43) Cull With Intention. Not every image we make is worth keeping. In fact, the opposite is true. Most photographs just aren’t that good. At some point, all photographers must learn to look at their images objectively and ruthlessly cull their collections. If you have worked a scene (taken a variety of images of a single subject), do your best to select the single image that best represents the subject. As a travel photographer, your hope is to present a location with intention. When it comes to culling, quality over quantity should be valued.
44) Process Photos. If you chose to shoot your images in JPEG, you won’t have too much editing to do. But, if you shoot in RAW format, you will have your work cut out for you. Depending on your objective, you might only want to showcase a single image from your trip. You may have the hope of publishing an essay or travel story. If the latter is the case, try to keep your processing consistent in order to have a visually cohesive collection of images.
45) Share Photos. Family and friends are, of course, interested in your trip. If you feel inclined to share images of your recent adventure, select a variety of shots. Remember, you are more invested in your own travels than others will be. While your core group will want to see the highlights of your trip, they likely won’t want to relive every waking second of it. Only share the cream of the crop. 15-20 photographs will give your audience a taste of your trip and leave them wanting more.
46) Use Images in a Variety of Ways. Every professional photographer squeezes every last drop of juice from their content. If you have shared your photos on social media, why not use the same collection to write a blog post about your journey or create postcards to send to friends using a featured image from your travels?
Another way to bring your images to life is to print them. Images deserve to be touched. When was the last time you actually held a photograph that you took? One way to remember your trip, share your work, and engage in the physical aspect of photography is to let your images exist in a medium other than pixels. You might even be able to sell your prints (have a look at my print store).
47) Submit. There are many digital and/or print publications that might be interested in your imagery. Keep in mind that there are thousands of photographers also submitting content to publications every day. Rejection is a natural part of the process. Don’t let rejection emails or lack of response discourage you. In the end, photos should be made for the love of the craft, not for the trivial accolade of being a “published photographer.”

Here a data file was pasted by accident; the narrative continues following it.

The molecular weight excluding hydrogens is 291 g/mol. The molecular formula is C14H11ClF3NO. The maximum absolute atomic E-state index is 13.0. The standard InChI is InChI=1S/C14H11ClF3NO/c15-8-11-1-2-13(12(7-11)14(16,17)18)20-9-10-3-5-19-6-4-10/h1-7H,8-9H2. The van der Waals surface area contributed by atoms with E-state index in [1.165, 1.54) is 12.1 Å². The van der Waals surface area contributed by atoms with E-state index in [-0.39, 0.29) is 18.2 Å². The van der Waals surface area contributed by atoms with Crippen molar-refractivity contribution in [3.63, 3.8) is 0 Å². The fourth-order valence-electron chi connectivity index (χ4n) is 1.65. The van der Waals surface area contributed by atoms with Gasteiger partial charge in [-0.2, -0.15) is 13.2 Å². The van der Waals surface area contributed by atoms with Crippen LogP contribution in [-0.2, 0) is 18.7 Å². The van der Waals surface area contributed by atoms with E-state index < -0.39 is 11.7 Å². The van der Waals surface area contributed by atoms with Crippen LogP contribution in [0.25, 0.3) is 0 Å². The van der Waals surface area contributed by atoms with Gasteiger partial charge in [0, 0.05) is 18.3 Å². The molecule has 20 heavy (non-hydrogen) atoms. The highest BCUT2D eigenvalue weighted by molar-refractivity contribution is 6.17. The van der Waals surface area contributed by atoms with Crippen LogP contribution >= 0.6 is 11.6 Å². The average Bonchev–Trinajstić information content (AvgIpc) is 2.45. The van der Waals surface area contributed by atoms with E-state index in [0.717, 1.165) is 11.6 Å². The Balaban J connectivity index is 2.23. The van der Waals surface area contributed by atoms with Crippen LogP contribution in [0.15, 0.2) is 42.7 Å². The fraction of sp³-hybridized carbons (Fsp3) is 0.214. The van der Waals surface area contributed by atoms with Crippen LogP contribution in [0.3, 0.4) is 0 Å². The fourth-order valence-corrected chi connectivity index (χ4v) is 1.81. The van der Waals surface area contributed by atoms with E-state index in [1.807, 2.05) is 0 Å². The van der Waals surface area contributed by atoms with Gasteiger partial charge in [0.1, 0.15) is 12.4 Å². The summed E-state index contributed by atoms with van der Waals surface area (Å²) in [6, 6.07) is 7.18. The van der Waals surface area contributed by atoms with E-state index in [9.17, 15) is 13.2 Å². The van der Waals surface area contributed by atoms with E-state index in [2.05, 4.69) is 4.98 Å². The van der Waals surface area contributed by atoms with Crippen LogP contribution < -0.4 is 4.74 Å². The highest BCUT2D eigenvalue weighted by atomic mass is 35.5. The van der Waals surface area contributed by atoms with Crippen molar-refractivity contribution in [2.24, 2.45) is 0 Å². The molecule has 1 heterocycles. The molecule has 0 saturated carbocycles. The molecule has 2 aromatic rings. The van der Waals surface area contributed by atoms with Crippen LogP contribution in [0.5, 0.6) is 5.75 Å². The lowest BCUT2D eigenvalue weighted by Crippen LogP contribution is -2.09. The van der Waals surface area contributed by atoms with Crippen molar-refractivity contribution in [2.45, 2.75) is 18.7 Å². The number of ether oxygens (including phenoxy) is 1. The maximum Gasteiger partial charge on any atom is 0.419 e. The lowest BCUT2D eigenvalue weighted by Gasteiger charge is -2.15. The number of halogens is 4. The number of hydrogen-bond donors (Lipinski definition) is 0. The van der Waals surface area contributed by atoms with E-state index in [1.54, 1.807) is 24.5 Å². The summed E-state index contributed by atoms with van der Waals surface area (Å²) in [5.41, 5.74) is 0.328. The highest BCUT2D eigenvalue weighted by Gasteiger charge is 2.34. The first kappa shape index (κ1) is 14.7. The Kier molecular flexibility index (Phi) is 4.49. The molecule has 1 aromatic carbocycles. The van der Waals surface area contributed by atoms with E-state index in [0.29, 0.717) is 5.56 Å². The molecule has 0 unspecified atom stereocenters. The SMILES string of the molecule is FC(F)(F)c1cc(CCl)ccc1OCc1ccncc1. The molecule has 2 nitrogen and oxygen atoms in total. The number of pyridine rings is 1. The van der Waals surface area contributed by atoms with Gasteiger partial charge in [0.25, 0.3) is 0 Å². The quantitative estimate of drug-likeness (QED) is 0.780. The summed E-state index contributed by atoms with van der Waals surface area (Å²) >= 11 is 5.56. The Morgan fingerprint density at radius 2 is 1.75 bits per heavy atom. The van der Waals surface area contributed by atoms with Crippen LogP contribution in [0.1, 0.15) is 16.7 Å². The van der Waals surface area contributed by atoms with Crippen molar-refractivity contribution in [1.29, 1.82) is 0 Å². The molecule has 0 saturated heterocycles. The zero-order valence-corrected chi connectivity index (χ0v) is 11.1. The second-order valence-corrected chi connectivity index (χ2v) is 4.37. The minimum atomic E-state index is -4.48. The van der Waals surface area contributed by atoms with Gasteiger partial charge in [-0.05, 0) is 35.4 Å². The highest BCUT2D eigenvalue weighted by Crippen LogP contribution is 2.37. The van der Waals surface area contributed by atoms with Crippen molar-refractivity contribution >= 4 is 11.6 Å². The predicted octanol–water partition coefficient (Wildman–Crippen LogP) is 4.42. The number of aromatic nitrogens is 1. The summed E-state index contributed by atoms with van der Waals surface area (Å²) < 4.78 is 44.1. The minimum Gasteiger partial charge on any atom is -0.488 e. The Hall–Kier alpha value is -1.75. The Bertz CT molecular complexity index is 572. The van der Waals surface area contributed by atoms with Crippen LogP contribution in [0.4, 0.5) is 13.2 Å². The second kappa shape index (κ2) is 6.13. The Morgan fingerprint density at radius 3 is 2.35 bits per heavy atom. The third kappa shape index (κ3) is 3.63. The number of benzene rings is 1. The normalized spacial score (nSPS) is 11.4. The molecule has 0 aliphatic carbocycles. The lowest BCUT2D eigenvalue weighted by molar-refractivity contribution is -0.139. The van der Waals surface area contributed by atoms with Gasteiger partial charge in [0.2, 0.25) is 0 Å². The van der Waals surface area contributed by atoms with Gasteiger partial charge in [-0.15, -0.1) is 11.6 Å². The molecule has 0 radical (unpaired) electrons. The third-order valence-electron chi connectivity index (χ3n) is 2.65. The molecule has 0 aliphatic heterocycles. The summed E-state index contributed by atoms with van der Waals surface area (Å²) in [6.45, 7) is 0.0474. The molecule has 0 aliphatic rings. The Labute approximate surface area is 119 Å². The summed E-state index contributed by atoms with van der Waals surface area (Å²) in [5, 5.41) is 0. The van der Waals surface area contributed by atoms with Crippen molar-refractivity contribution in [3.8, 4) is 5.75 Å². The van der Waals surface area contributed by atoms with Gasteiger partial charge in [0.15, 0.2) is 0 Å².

Pro Tip: To maximize the chances of a photo editor considering your work, be sure to follow the submission guidelines (likely listed on a publication’s website under tabs such as “submit” or “work with us”).
48) Reflect. Travel writer Pico Iyer made a connection between love and travel. In The Art of Stillness he wrote, “if travel is like love, it is, in the end, mostly because it’s a heightened state of awareness, in which we are mindful, receptive, undimmed by familiarity and ready to be transformed. That is why the best trips, like the best love affairs, never really end.” I agree with Iyer. Our adventures continue well after we return home.
After a journey, take the time to reflect on your trip. What did you learn about others, yourself, our world? Reflect on your images. What do they tell you about what you are visually drawn to, your fears, your passions?
Traveling has the power to facilitate positive change within us and, hopefully, transforms us into more empathetic humans. Having a camera along to help document the process is just an added luxury for those who are fortunate enough to see the world.
I am in debt to many photographers who have taught me the tricks of the trade. But on the whole, I have had to learn most travel photography lessons the hard way. From broken equipment, memory card loss, theft attempts, and cultural blunders, I have made countless mistakes throughout the years. Mistakes are part of the learning process and are just as valuable, if not more so than successes. With this said, I wish you many mistakes but also hope that some of the ideas presented here will ease frustrations and help others improve their travel photography craft.
About the author: Andrew Faulk is a commercial, editorial, portrait, and travel photographer based in Tokyo, Japan. The opinions expressed in this article are solely those of the author. You can find more of Faulk’s work on his website, Facebook, and Instagram. This article was also published here.